Why? Well, nobody seems to know. I went to the manager, who recommended I should bring in a plumber. OK, I did that. The plumber decided that it’s not air in the heater (as everybody initially thought), inspected some of the pipes in the building and said that it’s nothing that can be done. He has no idea what might cause the problem. “Maybe that’s how it works,” he said, completely ignoring my claims that it certainly did its job just a few weeks ago. So he took my money and left, doing nothing in return. I am looking to bring in another plumber, but finding one is not the easiest job on earth.

What completely shocks me is the reaction of my neighbors, though. When I realized that there were problems with the heater, the first thing I did was to knock at my neighbor’s door and ask if everything is fine with his heater. “No, the pipe is cold, it’s not working”. And that was it. No wondering why or what might have happened, no desire to get that fixed or even worry about the fact that a thing that should’ve been working is not. And most of my neighbors have, unfortunately, the same mentality.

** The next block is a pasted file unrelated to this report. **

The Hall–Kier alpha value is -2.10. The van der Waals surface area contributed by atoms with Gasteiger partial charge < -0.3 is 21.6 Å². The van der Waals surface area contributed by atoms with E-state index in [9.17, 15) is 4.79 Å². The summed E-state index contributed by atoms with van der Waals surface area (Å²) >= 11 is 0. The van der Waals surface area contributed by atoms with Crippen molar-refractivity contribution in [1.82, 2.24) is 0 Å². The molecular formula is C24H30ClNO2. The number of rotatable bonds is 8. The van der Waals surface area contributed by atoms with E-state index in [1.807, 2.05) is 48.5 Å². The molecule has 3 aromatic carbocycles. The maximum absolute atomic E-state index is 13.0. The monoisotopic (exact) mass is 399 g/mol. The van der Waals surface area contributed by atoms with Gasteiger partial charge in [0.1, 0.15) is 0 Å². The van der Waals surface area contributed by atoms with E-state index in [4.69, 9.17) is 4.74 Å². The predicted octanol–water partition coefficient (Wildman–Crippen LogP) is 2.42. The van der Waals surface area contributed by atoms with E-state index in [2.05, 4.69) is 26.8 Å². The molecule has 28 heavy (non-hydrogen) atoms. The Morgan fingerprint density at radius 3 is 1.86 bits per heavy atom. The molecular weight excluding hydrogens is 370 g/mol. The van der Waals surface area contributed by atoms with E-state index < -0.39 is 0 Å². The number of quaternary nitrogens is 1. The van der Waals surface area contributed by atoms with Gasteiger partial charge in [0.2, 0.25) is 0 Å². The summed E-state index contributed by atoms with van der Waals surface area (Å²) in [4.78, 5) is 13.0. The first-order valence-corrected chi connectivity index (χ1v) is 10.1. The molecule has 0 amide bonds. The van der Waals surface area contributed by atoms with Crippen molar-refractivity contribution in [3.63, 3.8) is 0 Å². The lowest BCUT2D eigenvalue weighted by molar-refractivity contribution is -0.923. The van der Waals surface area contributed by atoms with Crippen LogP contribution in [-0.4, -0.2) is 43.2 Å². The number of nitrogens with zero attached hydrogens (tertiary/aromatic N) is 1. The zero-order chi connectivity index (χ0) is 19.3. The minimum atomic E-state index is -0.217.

Which drives me crazy. If things are broken, they should get fixed! If things get broken, I shouldn’t be the one doing the digging and the running and everything else when we have a MANAGER that is paid to do this for us. But no, things are different in Romania and nobody seems to care.

Probably this is because most of the people living in this building are pretty old. They lived during the communist era here in Romania, they got used with poor service, with a lack of the basic stuff and they consider broken things something natural, just like the weather: of course it’s cold inside, it’s cold outside too. The heater is not working. Ah, that happens!

So sometimes these things really drive me crazy. Sometimes Romania can drive you mad and crazy.

9 COMMENTS

  1. Hi Calin: